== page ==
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Engineers Model the California Reservoir Network

11-22-17

Professor Venkat Chandrasekaran and graduate student Armeen Taeb have developed an empirical statewide model of the California reservoir network. This work offers reservoir managers insight on how to plan and respond to drought conditions. "The bread and butter of hydrology is using physical laws to describe water phenomena. But the behavior of these reservoirs is not solely determined by physical laws of the water cycle, but also by demands and what these reservoirs are being used for," Taeb explains. [Caltech story]

Tags: EE research highlights CMS Venkat Chandrasekaran Armeen Taeb

The Microscopic Origin of Efficiency Droop in LEDs

11-20-17

Marco Bernardi, Assistant Professor of Applied Physics and Materials Science, and his colleagues’ semiconductor research has shown that the coupling between electrons and thermal vibrations may be sapping energy from Light-emitting diodes—or LEDs. "Our work shows for the first time that the ever-present interaction between electrons with lattice vibrations can, by itself, explain why excited electrons can leak out of the active layer and account for inefficiencies in GaN LEDs," Professor Bernardi says. [Caltech story]

Tags: APhMS research highlights Marco Bernardi

Professor Rosakis Named AAAS Fellow

11-20-17

Ares J. Rosakis, Theodore von Karman Professor of Aeronautics and Mechanical Engineering, has been named fellows of the American Association for the Advancement of Science (AAAS). This year's 396 AAAS fellows have been recognized for their "scientifically or socially distinguished efforts to advance science or its applications," according to the AAAS. Professor Rosakis was specifically recognized for his “distinguished contributions in the field of aeronautics and mechanical engineering, particularly for fracture mechanics of materials ranging from thin films to earthquakes.” [Caltech story]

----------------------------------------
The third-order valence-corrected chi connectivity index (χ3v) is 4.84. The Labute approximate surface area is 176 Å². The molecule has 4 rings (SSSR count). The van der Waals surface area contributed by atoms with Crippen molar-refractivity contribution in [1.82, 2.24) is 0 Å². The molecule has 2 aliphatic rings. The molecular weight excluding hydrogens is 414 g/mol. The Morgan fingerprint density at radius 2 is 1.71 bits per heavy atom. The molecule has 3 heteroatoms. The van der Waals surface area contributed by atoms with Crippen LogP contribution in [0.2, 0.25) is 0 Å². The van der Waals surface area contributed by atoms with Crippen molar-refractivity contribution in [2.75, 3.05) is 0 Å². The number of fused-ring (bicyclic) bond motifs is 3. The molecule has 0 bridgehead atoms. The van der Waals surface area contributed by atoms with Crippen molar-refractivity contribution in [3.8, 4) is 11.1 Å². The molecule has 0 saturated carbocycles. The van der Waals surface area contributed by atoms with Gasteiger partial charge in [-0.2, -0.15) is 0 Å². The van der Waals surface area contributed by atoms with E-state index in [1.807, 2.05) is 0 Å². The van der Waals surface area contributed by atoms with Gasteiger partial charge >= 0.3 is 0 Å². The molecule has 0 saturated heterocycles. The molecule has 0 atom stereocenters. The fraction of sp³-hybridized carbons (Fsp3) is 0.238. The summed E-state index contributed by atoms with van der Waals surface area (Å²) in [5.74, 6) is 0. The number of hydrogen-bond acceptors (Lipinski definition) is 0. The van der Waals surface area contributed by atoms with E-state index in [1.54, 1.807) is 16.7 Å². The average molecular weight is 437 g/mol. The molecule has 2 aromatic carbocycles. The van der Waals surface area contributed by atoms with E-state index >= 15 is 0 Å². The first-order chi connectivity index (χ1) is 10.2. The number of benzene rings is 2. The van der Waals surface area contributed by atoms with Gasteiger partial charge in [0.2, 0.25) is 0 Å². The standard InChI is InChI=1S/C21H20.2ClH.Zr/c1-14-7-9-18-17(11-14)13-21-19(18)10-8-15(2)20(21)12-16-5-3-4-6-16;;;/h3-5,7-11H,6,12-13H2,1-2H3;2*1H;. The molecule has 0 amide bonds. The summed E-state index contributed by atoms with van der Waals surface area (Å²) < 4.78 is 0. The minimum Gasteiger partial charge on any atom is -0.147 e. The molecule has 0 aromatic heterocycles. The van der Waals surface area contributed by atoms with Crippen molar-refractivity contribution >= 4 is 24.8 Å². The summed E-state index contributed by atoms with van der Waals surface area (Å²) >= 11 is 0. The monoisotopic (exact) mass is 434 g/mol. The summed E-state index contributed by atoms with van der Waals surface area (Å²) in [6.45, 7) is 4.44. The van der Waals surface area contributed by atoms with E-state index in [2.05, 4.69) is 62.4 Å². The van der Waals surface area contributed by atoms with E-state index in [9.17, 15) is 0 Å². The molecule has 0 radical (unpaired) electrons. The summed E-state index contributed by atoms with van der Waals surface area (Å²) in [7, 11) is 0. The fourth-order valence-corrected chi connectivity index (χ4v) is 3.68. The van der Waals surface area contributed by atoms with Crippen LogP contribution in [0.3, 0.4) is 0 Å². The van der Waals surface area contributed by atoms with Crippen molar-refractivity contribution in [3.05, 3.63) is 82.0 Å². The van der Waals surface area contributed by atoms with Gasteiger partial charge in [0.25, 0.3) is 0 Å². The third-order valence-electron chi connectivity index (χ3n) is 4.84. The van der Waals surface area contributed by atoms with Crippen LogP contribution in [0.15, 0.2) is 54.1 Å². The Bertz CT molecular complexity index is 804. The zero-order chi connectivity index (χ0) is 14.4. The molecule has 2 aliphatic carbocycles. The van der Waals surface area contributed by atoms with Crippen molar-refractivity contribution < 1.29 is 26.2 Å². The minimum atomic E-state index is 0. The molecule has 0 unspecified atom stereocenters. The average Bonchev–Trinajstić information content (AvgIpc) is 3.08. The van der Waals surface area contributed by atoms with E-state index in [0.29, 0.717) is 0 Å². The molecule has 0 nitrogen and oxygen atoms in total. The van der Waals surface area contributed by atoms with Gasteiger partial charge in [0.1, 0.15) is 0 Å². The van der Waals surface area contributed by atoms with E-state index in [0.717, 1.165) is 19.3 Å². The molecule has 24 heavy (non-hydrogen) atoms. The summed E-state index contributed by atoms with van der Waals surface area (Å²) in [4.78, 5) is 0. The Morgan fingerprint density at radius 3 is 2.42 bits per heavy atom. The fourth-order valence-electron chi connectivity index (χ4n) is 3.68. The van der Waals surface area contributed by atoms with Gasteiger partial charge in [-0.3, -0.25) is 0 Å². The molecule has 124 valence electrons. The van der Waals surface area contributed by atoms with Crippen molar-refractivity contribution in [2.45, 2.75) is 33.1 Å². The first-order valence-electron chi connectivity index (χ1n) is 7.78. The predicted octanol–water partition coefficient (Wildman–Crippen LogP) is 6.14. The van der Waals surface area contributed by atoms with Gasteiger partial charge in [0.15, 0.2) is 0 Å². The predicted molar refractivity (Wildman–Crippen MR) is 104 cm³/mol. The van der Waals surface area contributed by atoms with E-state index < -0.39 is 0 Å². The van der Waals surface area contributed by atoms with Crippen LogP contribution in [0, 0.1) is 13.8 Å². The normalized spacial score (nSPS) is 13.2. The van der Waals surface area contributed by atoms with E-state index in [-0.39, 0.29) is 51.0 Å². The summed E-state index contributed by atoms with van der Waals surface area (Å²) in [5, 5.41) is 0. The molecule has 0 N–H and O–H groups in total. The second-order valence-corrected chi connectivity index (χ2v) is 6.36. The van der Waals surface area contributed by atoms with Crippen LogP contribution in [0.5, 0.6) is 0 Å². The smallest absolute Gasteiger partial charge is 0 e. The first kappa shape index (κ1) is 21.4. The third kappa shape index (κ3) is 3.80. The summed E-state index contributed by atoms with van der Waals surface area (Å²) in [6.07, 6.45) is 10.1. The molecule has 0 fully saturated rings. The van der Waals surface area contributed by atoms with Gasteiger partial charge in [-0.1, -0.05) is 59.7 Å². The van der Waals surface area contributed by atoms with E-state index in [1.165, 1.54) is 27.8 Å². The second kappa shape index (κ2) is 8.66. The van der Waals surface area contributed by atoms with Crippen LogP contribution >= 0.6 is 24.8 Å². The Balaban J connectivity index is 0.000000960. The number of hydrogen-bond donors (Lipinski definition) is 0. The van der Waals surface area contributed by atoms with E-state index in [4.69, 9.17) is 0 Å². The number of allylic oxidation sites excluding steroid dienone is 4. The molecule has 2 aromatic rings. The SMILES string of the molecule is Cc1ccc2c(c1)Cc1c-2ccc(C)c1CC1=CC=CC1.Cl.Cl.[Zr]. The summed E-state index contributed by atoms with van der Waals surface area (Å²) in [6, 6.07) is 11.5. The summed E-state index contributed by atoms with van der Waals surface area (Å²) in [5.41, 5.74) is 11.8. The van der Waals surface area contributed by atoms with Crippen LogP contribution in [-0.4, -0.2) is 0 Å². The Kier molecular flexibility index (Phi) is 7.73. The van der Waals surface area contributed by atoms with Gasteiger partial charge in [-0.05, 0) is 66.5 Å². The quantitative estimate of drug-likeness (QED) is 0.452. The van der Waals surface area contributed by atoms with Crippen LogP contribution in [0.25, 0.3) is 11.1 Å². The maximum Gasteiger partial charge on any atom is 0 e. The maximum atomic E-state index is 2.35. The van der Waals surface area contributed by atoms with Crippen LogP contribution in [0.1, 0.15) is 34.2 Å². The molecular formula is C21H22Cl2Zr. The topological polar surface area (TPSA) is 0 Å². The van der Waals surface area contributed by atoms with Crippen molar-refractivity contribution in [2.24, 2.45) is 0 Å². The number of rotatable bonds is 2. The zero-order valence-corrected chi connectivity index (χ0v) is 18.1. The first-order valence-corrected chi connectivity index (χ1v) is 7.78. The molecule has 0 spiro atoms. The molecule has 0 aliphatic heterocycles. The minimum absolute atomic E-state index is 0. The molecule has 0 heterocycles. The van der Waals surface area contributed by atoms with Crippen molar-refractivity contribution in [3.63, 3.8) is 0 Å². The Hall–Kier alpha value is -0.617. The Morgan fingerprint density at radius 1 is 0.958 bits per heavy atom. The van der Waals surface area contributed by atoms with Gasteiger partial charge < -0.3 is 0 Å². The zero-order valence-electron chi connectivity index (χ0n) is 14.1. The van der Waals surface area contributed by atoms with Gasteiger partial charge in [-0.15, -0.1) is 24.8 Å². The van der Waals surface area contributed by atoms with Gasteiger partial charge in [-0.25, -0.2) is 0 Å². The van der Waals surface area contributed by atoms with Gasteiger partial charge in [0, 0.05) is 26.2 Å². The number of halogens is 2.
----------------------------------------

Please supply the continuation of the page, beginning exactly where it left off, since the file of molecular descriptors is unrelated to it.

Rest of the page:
Tags: honors GALCIT MCE Ares Rosakis AAAS

Best Paper At IEEE Undergraduate Conference

11-15-17

Undergraduate students Peter Kundzicz, Suraj Nair, and Anshul Ramachandran, have won the the Best Paper Presentation Award at the 2017 IEEE MIT Undergraduate Research Technology Conference. Their paper won out of 60 invited papers from across the United States. The paper entitled "Annotated Reconstruction of 3D Spaces via Drones" was inspired by work they did in a Caltech computational vision course (EE/CNS/CS 148) and a robotics course (ME/CS133). [Read the paper]

Tags: honors CMS Peter Kundzicz Suraj Nair Anshul Ramachandran

Engineers Create Stable Plasma Ring in Open Air

11-13-17

For the first time, Professor Morteza Gharib and colleagues have created a stable ring of plasma in open air using just a stream of water and a crystal plate. The team fired the water jet at surfaces of different textures and found that the smoother the surface, the clearer the structure of the plasma ring. The ring is stable, and as long as the water continues to flow, the ring maintains its shape and size. [Caltech story]

Tags: research highlights GALCIT MedE Morteza Gharib

Professor Desbrun Interviews Pixar President and Pixar Animation Senior Scientist

10-27-17

Listen to Professor Mathieu Desbrun’s conversation about the history and future of computer graphics research with Ed Catmull (co-founder, Pixar Animation Studios; president, Pixar and Walt Disney Animation Studios) and Tony DeRose (senior scientist, Pixar Animation Studios). [SIGGRAPH Spotlight: Episode 6]